Have FDA’s Generic Approvals Helped With Competition? Researchers Say Too Early to Tell

Regulatory NewsRegulatory News
| 11 October 2019 | By Michael Mezher 

Amid increasing abbreviated new drug application (ANDA) approvals, efforts by the US Food and Drug Administration (FDA) to promote generic drug development in areas where competition is lacking and for shortage-prone drugs have yet to make a noticeable impact, according a paper published in JAMA Network Open on Friday.
Since 2017, FDA has stepped up its efforts to promote generic drug competition by offering priority reviews for certain ANDAs, a new competitive generic therapy (CGT) designation and by providing a list of drugs that lack generic competition.
The agency has also looked to increased generic competition as a means of preventing drug shortages and has taken steps to facilitate the development of complex generics, which have been a particularly challenging area of development for generic drugmakers.
Recent Generic Approvals
From July 2016 to December 2018, FDA approved 1832 ANDAs for some 533 different active pharmaceutical ingredients. For the most part, the number of ANDAs approved each quarter rose between Q3 2016 and Q4 2017, but more than halved from the previous quarter in Q1 2018 before continuing to rise for the remainder of 2018.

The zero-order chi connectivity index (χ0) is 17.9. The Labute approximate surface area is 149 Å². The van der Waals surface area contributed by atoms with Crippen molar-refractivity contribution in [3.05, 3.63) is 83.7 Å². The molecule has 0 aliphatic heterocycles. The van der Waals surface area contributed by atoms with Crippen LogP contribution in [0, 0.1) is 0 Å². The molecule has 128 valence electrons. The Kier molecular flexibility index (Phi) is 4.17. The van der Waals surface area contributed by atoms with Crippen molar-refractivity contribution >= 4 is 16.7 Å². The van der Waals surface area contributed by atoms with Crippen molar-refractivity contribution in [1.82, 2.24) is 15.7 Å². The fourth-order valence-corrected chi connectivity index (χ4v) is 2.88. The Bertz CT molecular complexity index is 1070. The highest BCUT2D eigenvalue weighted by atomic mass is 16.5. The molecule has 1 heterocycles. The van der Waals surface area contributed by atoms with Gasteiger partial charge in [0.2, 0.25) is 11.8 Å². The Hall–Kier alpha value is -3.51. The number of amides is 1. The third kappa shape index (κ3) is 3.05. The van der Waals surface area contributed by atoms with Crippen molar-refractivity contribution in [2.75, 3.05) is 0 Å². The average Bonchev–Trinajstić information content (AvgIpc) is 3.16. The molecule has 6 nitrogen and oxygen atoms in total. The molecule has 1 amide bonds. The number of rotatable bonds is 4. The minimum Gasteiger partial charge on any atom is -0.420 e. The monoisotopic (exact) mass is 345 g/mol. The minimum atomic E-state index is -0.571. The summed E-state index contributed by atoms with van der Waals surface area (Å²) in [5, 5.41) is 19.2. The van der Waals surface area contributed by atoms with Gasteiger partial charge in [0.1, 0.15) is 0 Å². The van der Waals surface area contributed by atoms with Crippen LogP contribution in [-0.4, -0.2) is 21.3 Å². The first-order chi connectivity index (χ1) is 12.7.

One-fifth (20.4%) of the ANDAs approved during this period were found to have limited competition at the time of approval, meaning there were two or fewer manufacturers making the same generic at the time of approval.
Two-fifths (39.1%) of the ANDAs were for products that experienced a shortage within the preceding five years and one-fifth (19.2%) were for complex generics.
The bulk of the ANDAs referenced products initially approved from 1995-2004 (41.5%), with roughly 20% referencing products either approved from 2005-2015 or prior to 1984.
The authors point out that while the number of ANDAs approved during this period trended upwards, the number of products approved with limited competition or that had experienced a recent shortage remained flat.
“Although our results suggest that there have not yet been noticeable effects of the FDA’s initiatives to expand approvals for generic drugs at risk for price spikes and shortages, ANDAs take time for the manufacturer to prepare and then another 6 to 12 months for regulatory review,” the authors note, adding that addressing competition and shortages will require continued attention from the agency.
However, it may still be too early to tell the impact of FDA’s priority ANDA and CGT programs. According to FDA’s most recent quarterly report for both programs, the number of priority ANDAs and CGT designated products awaiting FDA action have swelled in the two preceding quarters, with more approvals likely as the goal dates for those applications approach.


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